Im Focus: A Challenging European Research Project to Develop New Tiny Microscopes

The Institute of Semiconductor Technology and the Institute of Physical and Theoretical Chemistry, both members of the Laboratory for Emerging Nanometrology (LENA), at Technische Universität Braunschweig are partners in a new European research project entitled ChipScope, which aims to develop a completely new and extremely small optical microscope capable of observing the interior of living cells in real time. A consortium of 7 partners from 5 countries will tackle this issue with very ambitious objectives during a four-year research program.

To demonstrate the usefulness of this new scientific tool, at the end of the project the developed chip-sized microscope will be used to observe in real-time...

Im Focus: Giant Magnetic Fields in the Universe

Astronomers from Bonn and Tautenburg in Thuringia (Germany) used the 100-m radio telescope at Effelsberg to observe several galaxy clusters. At the edges of these large accumulations of dark matter, stellar systems (galaxies), hot gas, and charged particles, they found magnetic fields that are exceptionally ordered over distances of many million light years. This makes them the most extended magnetic fields in the universe known so far.

The results will be published on March 22 in the journal „Astronomy & Astrophysics“.

Galaxy clusters are the largest gravitationally bound structures in the universe. With a typical extent of about 10 million light years, i.e. 100 times the...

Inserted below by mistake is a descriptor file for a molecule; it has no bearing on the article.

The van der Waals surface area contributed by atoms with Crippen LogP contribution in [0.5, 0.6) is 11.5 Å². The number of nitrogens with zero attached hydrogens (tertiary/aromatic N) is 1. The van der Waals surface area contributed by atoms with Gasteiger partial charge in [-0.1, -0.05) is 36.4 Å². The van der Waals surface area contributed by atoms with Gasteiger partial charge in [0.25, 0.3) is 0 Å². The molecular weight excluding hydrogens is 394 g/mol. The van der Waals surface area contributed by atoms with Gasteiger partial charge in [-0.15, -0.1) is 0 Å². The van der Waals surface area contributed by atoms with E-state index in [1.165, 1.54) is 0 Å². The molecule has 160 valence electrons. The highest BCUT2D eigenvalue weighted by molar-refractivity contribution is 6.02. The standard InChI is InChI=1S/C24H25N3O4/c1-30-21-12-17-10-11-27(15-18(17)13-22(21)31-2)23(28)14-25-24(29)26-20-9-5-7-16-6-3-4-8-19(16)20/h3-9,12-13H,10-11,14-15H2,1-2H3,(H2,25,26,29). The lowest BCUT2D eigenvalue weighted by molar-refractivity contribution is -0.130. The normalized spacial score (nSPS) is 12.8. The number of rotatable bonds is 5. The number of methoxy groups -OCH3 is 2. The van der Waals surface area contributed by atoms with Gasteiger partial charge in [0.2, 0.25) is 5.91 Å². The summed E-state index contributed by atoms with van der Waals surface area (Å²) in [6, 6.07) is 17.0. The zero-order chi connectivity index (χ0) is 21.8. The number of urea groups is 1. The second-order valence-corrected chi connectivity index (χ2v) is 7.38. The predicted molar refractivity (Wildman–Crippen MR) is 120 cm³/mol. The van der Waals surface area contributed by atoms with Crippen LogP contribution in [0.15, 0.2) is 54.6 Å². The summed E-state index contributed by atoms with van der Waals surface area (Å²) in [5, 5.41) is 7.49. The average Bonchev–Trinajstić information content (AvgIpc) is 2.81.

Im Focus: Tracing down linear ubiquitination

Researchers at the Goethe University Frankfurt, together with partners from the University of Tübingen in Germany and Queen Mary University as well as Francis Crick Institute from London (UK) have developed a novel technology to decipher the secret ubiquitin code.

Ubiquitin is a small protein that can be linked to other cellular proteins, thereby controlling and modulating their functions. The attachment occurs in many...

Im Focus: Perovskite edges can be tuned for optoelectronic performance

Layered 2D material improves efficiency for solar cells and LEDs

In the eternal search for next generation high-efficiency solar cells and LEDs, scientists at Los Alamos National Laboratory and their partners are creating...

Im Focus: Polymer-coated silicon nanosheets as alternative to graphene: A perfect team for nanoelectronics

Silicon nanosheets are thin, two-dimensional layers with exceptional optoelectronic properties very similar to those of graphene. Albeit, the nanosheets are less stable. Now researchers at the Technical University of Munich (TUM) have, for the first time ever, produced a composite material combining silicon nanosheets and a polymer that is both UV-resistant and easy to process. This brings the scientists a significant step closer to industrial applications like flexible displays and photosensors.

Silicon nanosheets are thin, two-dimensional layers with exceptional optoelectronic properties very similar to those of graphene. Albeit, the nanosheets are...

All Focus news of the innovation-report >>>

Anzeige

Anzeige

Event News

International Land Use Symposium ILUS 2017: Call for Abstracts and Registration open

20.03.2017 | Event News

CONNECT 2017: International congress on connective tissue

14.03.2017 | Event News

ICTM Conference: Turbine Construction between Big Data and Additive Manufacturing

07.03.2017 | Event News

 
Latest News

Researchers shoot for success with simulations of laser pulse-material interactions

29.03.2017 | Materials Sciences

Igniting a solar flare in the corona with lower-atmosphere kindling

29.03.2017 | Physics and Astronomy

As sea level rises, much of Honolulu and Waikiki vulnerable to groundwater inundation

29.03.2017 | Earth Sciences

VideoLinks
B2B-VideoLinks
More VideoLinks >>>